To me, most disturbing is Gumbleton's sixth paragraph (Obviously we don’t come forward only when we’re perfect....). Read this paragraph again, and wonder where is the state of grace, the confession, the pennance? Am I to understand that an ardent abortion supporter is simply to come forward "as he is" to receive the sacrament? Is it sufficient for him to " 'try' to listen to God's word"? Question: Is there ANYONE that Gumbleton would deny communion to?

  • Posted by: - Jun. 23, 2006 4:49 PM ET USA

    A more deft skewering, a more deserving skeweree would be impossible to find. Kudos, Diogenes.

  • Posted by: Pseudodionysius - Jun. 23, 2006 3:21 PM ET USA

    Bishop Gumbleton is a dangerous man if he has scissors while running over his thoughts.

  • Posted by: - Jun. 23, 2006 3:05 PM ET USA

    A more perfect irony would have been to post this yesterday, June 22, the feast of St. John Fisher patron saint of faithful bishops. When we are discouraged by episcopal frolics, we can remember that every bishop, except Bishop John Fisher, in England apostasized with no hesitation. Our batting average is far higher here in the USA! Pray for Burke, Bruskewitz, Vasa, Myers and all our John Fishers!

  • Posted by: - Jun. 23, 2006 2:19 PM ET USA

    “When they (presbyters) sin, rebuke them in the presence of all, that the rest also may have fear.” (1 Tim 5: 20)

  • Posted by: www.inquisition.ca - Jun. 23, 2006 2:13 PM ET USA

    Uncle Di: "blood test for blood test, politicians would out-score their celebrant clergy by a significant margin" :-) Patriot6908: "squid and oyster studies"! :-D Keep the hits coming, guys!

  • Posted by: depeccatoradvitam - Jun. 23, 2006 1:42 PM ET USA

    That's right, we are all just good ol' guys and gals hanging out in a one-ness of dignity with the Eucharist our bud. Not sure why I come praying if that were the case. We could just FedEx hosts to all our brethern since it is just a symbol of our "all worthy-ness". Maybe our gracious hosts could just confer it over the phone so we could sit back in the armchair and not dirty our knees humbling and groveling over our need to come up to the presence of our Lord. Lord, mine shall bend.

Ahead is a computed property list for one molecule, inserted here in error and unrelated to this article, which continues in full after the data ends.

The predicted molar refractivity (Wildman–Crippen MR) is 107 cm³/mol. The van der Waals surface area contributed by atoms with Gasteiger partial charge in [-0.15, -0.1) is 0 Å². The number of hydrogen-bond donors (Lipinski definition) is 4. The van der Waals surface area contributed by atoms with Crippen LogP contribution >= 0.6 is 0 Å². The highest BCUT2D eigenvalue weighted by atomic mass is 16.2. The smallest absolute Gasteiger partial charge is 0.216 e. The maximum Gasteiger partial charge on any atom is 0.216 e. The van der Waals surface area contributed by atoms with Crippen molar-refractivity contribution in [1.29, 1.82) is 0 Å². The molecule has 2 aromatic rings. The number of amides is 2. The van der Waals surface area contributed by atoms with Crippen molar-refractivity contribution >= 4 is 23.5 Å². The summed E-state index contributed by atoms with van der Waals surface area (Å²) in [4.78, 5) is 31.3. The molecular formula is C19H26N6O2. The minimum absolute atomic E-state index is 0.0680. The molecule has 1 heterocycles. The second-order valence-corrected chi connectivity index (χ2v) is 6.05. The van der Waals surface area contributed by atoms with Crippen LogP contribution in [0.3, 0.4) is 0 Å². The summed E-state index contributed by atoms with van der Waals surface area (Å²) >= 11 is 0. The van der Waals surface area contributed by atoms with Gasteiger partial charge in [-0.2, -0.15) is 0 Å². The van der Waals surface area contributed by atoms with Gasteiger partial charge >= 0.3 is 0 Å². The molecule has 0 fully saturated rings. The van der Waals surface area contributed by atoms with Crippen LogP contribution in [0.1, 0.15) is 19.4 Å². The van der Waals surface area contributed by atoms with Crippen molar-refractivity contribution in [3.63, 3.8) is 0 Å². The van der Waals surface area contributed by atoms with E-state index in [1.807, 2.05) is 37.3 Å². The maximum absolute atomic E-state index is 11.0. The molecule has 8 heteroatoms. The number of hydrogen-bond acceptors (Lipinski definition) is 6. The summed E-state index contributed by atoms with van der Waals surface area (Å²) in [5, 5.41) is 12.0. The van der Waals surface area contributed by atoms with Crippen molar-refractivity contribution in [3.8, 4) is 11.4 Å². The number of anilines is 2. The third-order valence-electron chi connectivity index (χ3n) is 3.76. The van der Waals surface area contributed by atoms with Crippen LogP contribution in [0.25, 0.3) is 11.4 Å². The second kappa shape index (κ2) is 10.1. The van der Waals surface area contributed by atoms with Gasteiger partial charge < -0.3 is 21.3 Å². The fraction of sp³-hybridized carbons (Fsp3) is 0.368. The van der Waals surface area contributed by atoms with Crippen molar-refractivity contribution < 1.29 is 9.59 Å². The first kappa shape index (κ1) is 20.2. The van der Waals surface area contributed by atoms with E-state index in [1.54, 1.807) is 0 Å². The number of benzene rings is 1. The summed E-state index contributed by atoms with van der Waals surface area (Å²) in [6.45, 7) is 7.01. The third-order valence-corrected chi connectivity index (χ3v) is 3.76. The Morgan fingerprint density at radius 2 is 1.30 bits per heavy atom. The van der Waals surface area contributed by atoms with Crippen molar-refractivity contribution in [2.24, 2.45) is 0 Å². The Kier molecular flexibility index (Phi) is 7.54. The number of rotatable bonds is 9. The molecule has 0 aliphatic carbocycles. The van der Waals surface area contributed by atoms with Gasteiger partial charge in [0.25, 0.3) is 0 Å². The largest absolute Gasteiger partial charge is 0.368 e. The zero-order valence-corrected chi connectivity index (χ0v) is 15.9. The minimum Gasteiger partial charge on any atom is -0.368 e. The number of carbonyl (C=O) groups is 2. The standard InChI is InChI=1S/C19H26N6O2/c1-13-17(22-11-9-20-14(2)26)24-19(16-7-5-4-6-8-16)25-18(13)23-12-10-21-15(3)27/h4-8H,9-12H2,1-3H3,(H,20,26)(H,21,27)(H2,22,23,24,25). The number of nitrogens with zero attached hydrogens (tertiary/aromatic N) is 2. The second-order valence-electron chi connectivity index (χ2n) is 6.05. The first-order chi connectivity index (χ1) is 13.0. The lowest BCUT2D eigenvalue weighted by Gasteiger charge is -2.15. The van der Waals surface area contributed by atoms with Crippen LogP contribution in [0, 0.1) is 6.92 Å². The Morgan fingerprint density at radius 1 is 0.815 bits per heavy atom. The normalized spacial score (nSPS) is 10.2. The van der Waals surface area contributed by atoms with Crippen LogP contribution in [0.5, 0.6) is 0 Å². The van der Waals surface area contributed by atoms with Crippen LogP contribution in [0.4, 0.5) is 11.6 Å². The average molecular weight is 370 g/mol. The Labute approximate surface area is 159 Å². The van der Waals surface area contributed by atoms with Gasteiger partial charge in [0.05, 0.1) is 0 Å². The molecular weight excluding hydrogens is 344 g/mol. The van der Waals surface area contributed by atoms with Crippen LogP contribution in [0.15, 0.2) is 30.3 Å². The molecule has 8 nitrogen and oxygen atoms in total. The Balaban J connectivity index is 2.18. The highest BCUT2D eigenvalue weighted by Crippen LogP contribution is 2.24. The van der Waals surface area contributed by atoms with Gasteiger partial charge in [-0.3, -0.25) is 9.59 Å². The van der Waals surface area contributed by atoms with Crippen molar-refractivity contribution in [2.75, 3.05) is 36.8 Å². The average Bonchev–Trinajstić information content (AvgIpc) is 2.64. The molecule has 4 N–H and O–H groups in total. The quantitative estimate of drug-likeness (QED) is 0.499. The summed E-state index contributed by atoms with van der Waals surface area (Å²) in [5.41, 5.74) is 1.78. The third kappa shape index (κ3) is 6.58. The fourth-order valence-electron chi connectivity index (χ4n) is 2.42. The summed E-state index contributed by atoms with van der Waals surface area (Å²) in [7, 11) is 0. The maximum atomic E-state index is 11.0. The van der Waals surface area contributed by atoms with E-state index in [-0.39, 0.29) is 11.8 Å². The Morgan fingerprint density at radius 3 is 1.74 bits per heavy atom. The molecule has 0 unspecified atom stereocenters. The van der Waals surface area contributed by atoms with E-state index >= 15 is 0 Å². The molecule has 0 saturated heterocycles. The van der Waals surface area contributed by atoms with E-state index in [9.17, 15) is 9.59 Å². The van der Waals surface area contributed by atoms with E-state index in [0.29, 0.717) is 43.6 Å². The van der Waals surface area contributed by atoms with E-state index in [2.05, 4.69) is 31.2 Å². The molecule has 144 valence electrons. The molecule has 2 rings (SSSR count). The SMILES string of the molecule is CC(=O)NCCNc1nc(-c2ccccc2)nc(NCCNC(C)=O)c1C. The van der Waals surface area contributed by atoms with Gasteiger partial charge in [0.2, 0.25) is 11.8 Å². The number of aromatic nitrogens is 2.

• Posted by: coach1 - Jun. 23, 2006 1:07 PM ET USA

    Now I know why the Adrian Dominicans are practicing Labrynth exercises and worshipping Mother Earth.

  • Posted by: - Jun. 23, 2006 12:47 PM ET USA

    And, God help me, Uncle Di continues to provoke chortles ("Presiders Generation" and "hostesses") while making a serious point with an amazing degree of fluency. Bravo, mon Oncle. Glad you're on our side, or that I'm on your side.

  • Posted by: - Jun. 23, 2006 12:42 PM ET USA

    Ah, Bishop Gumbleton has a good heart but not much of a mind. His agitations for peace are laudable, even if he understands only dimly the theology supporting his aspirations. The language of the Gospels is simple enough, thankfully, for him not to do too much damage to the deposit of faith in that respect. As with too many priests of a certain age, however, his middling intellect and liberal impulses, combined with the cachet of his episcopacy, can do damage to Christ's lambs.

  • Posted by: patriot6908 - Jun. 23, 2006 11:19 AM ET USA

    The good bishop needs to do something worthy of his vast talents. One suggestion might be that his Excellency reverse the career track of the new Episcopalian prelate, and go back to the university--arch-progressive Carl Jung, after all, said that learning was a lifelong practice--and get additional degrees in squid and oyster studies. That would certainly bring him into full communion with Bishop Katharine Jefferts Schori. Or is he there now?

  • Posted by: - Jun. 23, 2006 11:08 AM ET USA

    Oh Lord, who will rid us of these troublesome bishops?

  • Posted by: Lucius - Jun. 23, 2006 10:09 AM ET USA

    Bishop Gumbleton has been sowing darkness and moral confusion a long time. He should have been disciplined by Rome a long time ago but then isn't that part of the crisis?